How to AI sows and improve conception rates

Attention to detail during insemination is key to maximising conception rates in pigs. Ian Gillies, AI and genetics manager at Rattlerow Farms, offers some top tips on AI in sows.

One of the most important functions on a breeding unit is ensuring you get a good conception rate.

Ovulation in pigs occurs after approximately 70% of the standing heat period has passed, meaning correct heat detection is vital to ensure pigs are inseminated at least twice before ovulation takes place.

Sows should be fed ad-lib from wean to service. Additional sugar-based feed supplements can be used to help flush sows.

See also: Guide to maximising conception rates in gilts

1. Boar stimulation

Sows will usually come on heat between three and six days after weaning. For farmers weaning on a Thursday, this means Sunday and Monday is the time pigs will start displaying signs of heat and they should therefore have access to the boar to test for standing heat.

Farmer carrying out AI on a sow

The best setup for indoor and outdoor producers is to have a designated mating area where the boar is housed. Sows should then be taken to that area.

They should not be able to smell or touch any boars on the way to the designated area as this can cause them to become stimulated and trigger standing heat too early.

Designated insemination areas should allow easy observation, and smell, sight, sound and touch between the boar and sow.

To stimulate sows:

  • Day one to three post-weaning: Sows should receive full boar contact (touch, sight, sound and smell) for the first three days after weaning. A vasectomised or entire boar can be used. Fence line contact is adequate.
  • Day three: The boar should be removed 24 hours before the start of oestrus detection to heighten the sow’s response to the boar on day four.
  • Day four: Introduce the sow to the boar and test for the standing heat response.

If the sows stands on heat (the sow/gilt will stand for mating and service) when they are given access to the boar on day four they should be inseminated. You should test standing heat by applying back pressure at the same time as exposure to the boar.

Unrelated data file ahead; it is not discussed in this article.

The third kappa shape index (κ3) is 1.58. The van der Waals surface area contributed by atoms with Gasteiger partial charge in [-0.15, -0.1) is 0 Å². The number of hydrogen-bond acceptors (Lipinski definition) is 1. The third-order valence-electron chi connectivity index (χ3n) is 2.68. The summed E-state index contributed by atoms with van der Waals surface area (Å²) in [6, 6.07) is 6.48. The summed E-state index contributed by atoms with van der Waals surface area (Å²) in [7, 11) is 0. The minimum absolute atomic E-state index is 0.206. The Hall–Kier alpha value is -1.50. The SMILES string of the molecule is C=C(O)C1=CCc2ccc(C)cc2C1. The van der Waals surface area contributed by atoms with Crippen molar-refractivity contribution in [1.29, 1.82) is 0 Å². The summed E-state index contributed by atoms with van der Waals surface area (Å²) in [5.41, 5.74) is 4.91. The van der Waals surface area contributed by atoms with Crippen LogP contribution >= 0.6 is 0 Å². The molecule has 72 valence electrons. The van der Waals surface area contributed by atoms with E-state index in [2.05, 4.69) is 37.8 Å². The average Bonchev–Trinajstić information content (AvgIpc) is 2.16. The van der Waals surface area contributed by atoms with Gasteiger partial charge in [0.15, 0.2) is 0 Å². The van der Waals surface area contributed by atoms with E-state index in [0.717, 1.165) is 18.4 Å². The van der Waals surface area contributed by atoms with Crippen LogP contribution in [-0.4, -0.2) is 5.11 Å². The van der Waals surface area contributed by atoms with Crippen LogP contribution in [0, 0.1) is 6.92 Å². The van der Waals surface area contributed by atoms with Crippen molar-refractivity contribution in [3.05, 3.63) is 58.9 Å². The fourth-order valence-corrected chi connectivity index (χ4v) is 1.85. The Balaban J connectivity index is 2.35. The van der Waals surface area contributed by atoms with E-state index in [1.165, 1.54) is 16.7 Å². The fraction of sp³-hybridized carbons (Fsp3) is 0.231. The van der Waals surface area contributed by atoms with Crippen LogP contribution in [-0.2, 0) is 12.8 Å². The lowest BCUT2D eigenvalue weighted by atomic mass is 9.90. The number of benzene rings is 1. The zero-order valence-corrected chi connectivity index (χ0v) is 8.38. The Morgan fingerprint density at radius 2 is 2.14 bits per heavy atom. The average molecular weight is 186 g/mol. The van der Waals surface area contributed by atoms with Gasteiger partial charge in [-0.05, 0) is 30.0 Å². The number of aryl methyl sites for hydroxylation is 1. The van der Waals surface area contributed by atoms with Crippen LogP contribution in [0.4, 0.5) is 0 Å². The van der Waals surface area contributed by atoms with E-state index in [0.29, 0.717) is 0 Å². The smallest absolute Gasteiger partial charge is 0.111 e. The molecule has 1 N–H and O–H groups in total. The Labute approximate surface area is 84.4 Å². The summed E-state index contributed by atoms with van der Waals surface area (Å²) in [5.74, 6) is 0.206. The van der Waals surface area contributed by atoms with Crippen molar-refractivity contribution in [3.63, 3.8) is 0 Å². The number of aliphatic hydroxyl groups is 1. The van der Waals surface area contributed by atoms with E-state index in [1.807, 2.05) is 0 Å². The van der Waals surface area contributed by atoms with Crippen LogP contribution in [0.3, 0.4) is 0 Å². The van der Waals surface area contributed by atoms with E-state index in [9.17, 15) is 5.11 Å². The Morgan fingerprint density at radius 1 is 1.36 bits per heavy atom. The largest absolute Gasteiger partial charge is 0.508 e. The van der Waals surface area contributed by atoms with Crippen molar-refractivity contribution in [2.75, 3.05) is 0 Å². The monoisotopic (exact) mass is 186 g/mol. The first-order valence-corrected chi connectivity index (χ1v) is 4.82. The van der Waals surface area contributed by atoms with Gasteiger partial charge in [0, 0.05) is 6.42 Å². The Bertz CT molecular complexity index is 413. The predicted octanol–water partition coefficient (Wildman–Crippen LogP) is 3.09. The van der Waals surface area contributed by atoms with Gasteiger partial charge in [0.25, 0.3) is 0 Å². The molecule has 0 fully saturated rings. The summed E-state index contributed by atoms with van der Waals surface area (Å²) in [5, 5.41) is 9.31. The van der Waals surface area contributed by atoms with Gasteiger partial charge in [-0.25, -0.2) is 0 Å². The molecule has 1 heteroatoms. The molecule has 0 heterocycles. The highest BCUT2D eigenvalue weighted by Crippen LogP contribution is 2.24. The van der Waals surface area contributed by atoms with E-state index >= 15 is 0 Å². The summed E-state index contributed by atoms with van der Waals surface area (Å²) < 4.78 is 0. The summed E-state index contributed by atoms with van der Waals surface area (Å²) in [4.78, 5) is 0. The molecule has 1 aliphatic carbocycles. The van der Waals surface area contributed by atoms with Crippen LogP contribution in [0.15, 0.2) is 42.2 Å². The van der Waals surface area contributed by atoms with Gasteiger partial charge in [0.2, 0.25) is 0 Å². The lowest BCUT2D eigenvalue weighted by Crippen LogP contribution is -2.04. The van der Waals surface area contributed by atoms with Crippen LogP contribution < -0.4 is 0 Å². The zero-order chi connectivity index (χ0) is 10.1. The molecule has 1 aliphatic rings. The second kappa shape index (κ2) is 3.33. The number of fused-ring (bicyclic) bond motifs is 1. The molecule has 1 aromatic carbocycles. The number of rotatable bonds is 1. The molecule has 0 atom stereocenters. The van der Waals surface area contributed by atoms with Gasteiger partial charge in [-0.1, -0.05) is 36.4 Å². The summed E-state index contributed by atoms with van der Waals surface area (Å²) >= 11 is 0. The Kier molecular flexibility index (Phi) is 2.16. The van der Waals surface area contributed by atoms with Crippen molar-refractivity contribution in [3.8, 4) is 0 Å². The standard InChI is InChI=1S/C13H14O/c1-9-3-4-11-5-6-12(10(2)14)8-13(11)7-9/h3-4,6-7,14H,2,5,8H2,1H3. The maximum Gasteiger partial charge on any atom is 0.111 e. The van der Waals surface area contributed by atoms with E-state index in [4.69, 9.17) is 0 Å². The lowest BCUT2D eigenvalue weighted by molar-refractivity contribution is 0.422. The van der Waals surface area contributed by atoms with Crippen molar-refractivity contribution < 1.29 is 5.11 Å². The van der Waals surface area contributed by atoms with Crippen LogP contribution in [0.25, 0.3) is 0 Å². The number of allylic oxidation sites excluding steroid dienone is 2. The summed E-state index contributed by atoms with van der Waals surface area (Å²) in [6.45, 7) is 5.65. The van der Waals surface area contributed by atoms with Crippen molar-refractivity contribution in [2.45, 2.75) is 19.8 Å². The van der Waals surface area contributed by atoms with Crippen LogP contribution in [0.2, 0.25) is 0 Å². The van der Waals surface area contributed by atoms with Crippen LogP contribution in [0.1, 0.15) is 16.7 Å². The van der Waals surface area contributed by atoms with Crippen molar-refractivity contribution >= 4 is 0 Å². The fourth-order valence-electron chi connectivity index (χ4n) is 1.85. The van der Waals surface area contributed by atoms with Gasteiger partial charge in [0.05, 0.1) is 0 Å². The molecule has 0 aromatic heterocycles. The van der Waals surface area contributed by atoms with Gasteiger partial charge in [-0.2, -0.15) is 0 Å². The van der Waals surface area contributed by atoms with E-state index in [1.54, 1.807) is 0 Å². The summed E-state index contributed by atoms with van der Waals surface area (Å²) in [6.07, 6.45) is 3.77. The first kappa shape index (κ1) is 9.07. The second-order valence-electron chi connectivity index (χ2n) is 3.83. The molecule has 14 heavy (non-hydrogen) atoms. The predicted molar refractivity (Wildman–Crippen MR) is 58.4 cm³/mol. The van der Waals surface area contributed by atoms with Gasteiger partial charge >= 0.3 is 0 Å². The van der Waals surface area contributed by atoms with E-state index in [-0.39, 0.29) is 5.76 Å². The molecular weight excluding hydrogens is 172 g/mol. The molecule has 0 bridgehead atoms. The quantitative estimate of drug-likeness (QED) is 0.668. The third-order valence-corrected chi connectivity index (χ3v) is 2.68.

The standing heat response usually lasts only 20-25 minutes after boar exposure.

2. Get the sows ready for insemination

  • Mark the sows that have stood rigid and are ready for insemination.
  • Use a “breeding buddy”. This is a tool that is placed on the back of sows to mimic the pressure of a boar during natural service. This helps keep the sow stimulated. When the sow is stimulated her cervix and uterine horns contract, helping transport the sperm to the sperm reservoir where they will wait for ovulation.

3. Insemination

Plastic semen packs

  • Take the semen from the temperature-controlled cabinet. Semen should be stored at 17C (+–2C) and horizontally. Check you have got the right breed and check the use-by date.
  • Wipe the outside and inside of the sow’s vulva before inserting the catheter using a clean, dry wipe or a specialist wet wipe. Do not use alcohol wipes as these can kill the sperm.
  • If you are using a self-lubricating catheter you do not need to use any additional lubricant. If not, add lubrication to the catheter.
  • Insert the catheter at a 30-40deg angle upwards until you feel it enter the cervix. At this point it will firmly lodge in place. Once it lodges just pull the catheter back slightly to test for a firm lock.
  • Attach the semen dose and hold it up above the sow. The sow should start sucking in the semen. Tomato reels have become increasingly popular tools for hanging AI bags above and behind the sows.
  • If the semen is not flowing in the first 3-4 minutes apply a bit of gentle pressure to the bag. If there’s an issue, reposition the catheter as the end of the catheter can sometimes get blocked by the cervix.
  • Once insemination has finished leave the pigs in situ for about 20 minutes post-insemination to avoid any disturbance and for further stimulation by the boar.

Insemination equipment ready for use

Semen storage

  • Store semen horizontally in a fridge temperature of 17C (+-2C).
  • Turn, or gently re-suspend, stored semen twice a day to keep it mixed with the protective diluent.
  • The shelf life of semen is relatively short (6-10 days) and does vary so always check the use by date.
  • Remove doses from the fridge only when they are required.
  • if you need to transport the semen some distance from the fridge to the service area, use a temperature controlled, portable semen storage box. This can be useful in outdoor systems.

Signs of oestrus in pigs

  • Pro-oestrus occurs just before oestrus and lasts about one day. Signs includes swollen and reddened vulva, watery discharge from vulva, increased restlessness, mounting other females.
  • Oestrus lasts for one to three days with ovulation often occurring late during the second day of standing heat.
  • Signs of oestrus include vulva appears normal (redness subsides), sticky discharge from vulva, tail sticks up while standing and flicks up and down, reduced appetite, pricked ears, standing with arched back, standing rigid if mounted, very vocal with long grunts.